Astrophotography mode: Here's how the Pixel 4's killer new camera feature works

PIxel 4 in-hand
PIxel 4 in-hand (Image credit: Hayato Huseman / Android Central)

There's been a lot of hype surrounding the Pixel 4's new astrophotography mode, with plenty of users (including myself!) posting jaw-dropping shots of the stars in the sky all over social media. Astrophotography, the capturing of stars and other celestial objects, isn't new to smartphones; Huawei's P30 Pro featured this ability all the way back in March, but as per usual, Google's approach is a bit different.

The Pixel 4 uses a combination of long exposures, HDR+, and Semantic Segmentation to pull off miraculous results.

If you've ever tried to shoot the night sky with a dedicated camera like a DSLR, you're undoubtedly familiar with the process of shooting long exposures, where you allow the camera's shutter to stay open for longer than usual to capture more light. This works well with a large sensor, but the comparatively tiny sensor in a phone like the Pixel 4 naturally pulls in less light, so it needs to expose for even longer.

The problem with exposing for too long, though, is that the Earth's natural rotation starts to affect how the sky is captured, and you'll quickly end up with star trails, or white lines in the sky as a result of the stars' different positions at the beginning and end of the exposure. So how does Google compensate for this while still allowing the Pixel 4 to take in enough light for a clean image?

Astrophotography is built into the Night Sight camera mode in the Pixel's stock camera app, and kicks in automatically when it detects dark enough conditions. A capture can take as long as four minutes to complete, but it isn't a four-minute exposure; instead, the Pixel takes a succession of 15-second exposures and stitches them together in real time, using the phone's gyroscope and computational data to align each new exposure with the last. Think of it like an advanced form of HDR+, with some exposures prioritizing highlights and others shadows.

Google also has a new feature called Semantic Segmentation that, similar to Apple's Deep Fusion, identifies different objects in the shot and processes them differently. This lets the PIxel 4 sharpen the stars and brighten the foreground, for instance, independently of each other. In addition, there are new enhancements to the noise reduction processing that helps fight against random white pixels that would otherwise appear in shots.

Combine all of this tech together, and the Pixel 4 is able to pull off miraculous photos in even the darkest of conditions, provided you keep it in one place for long enough. While one of the merits of Night Sight is the ability to capture impressive low light photos even while shooting handheld, the nature of any long exposure means you'll need to prop the Pixel 4 against a nearby object or mount it on a tripod.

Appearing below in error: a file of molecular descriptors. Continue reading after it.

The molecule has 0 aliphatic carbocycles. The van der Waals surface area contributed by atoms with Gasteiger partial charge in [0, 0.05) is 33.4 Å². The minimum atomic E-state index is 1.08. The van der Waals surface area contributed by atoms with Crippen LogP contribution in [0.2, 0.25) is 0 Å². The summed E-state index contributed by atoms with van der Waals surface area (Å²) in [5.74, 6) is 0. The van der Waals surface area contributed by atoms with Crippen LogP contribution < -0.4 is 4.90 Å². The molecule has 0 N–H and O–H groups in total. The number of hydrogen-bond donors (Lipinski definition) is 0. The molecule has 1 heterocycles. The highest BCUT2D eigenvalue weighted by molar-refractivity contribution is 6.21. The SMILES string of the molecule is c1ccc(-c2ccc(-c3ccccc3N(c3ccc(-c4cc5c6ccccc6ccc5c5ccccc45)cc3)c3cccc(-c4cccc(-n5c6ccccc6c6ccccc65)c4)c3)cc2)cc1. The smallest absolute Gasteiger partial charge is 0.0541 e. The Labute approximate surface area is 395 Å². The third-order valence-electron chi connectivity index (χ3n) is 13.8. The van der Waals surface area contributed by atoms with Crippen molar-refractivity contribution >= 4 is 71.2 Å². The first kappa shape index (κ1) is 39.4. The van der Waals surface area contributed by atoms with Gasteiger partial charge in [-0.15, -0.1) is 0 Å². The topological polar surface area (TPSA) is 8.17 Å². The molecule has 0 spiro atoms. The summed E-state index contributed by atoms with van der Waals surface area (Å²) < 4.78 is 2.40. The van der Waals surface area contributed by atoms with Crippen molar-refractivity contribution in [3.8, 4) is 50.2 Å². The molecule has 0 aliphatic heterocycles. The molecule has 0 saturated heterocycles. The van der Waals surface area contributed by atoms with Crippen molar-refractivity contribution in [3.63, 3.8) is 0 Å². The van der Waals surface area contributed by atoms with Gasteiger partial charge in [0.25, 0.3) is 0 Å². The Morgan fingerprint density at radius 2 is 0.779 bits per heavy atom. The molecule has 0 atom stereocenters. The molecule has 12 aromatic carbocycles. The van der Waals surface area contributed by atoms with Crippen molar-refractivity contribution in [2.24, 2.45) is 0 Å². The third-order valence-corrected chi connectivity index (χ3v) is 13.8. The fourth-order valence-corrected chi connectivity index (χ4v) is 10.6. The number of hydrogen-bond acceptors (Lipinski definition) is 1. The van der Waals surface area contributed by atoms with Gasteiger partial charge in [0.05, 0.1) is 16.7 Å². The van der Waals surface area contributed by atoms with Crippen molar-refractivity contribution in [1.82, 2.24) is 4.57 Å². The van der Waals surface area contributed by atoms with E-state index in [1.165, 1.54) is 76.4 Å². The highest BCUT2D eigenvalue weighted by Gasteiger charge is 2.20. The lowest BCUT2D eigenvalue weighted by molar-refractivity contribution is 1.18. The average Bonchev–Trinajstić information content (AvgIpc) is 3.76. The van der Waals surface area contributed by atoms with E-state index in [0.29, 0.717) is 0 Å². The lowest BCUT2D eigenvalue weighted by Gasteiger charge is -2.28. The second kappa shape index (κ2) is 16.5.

Whether or not you understand how it works, the important thing with astrophotography is that you go out and take some new shots of your own! Grab a tripod and your Pixel 4, go out somewhere with as little noise pollution as you can manage, and get to shooting.

Hayato Huseman

Hayato was a product reviewer and video editor for Android Central.

  • I would love to have the Astrophotography feature but don't want a Pixel 4. Hopefully this is a feature that will still be around for the Pixel 5.
  • The APK has been around since launch basically. Look for Gcam 7.2.
  • What good is a wide angle lens for astrophotography? None.
  • That's wrong. If you use a DSLR for astrophotograpy, it is best to use a wide angle which will automatically be a small focal length. This makes it possible to expose longer without seeing star trails.
    If you want to zoom in, you will be looking at a smaller section of the sky and starts will pass by much faster in such a smaller section which corresponds to more pixels on your chip than with a wide angle, hence the trails. So for any zoom, zoom lens or in general a large focal length, you will need a tracking mount that follows the movement of the stars.
    There is a rule of thumb for the maximum exposure depending on the focal length, devide 500 by the focal length and you get your maximum exposure time without star trails.
    So for a wide angle such as 14mm it will be a round 35 seconds and for a zoom with 100mm it will be 5 seconds, so not enough time to capture a lot of light for more details of the night sky.
    Of course if you want to take images of jupiter or some nebula and galaxies, a wide angle is of no use as you will want to zoom in on those smaller objects, but then you'll need a telescope anyway. This would also fall under a subcategory of astrophotograpy called deep sky photography, at least the nebula and galaxy type of photos.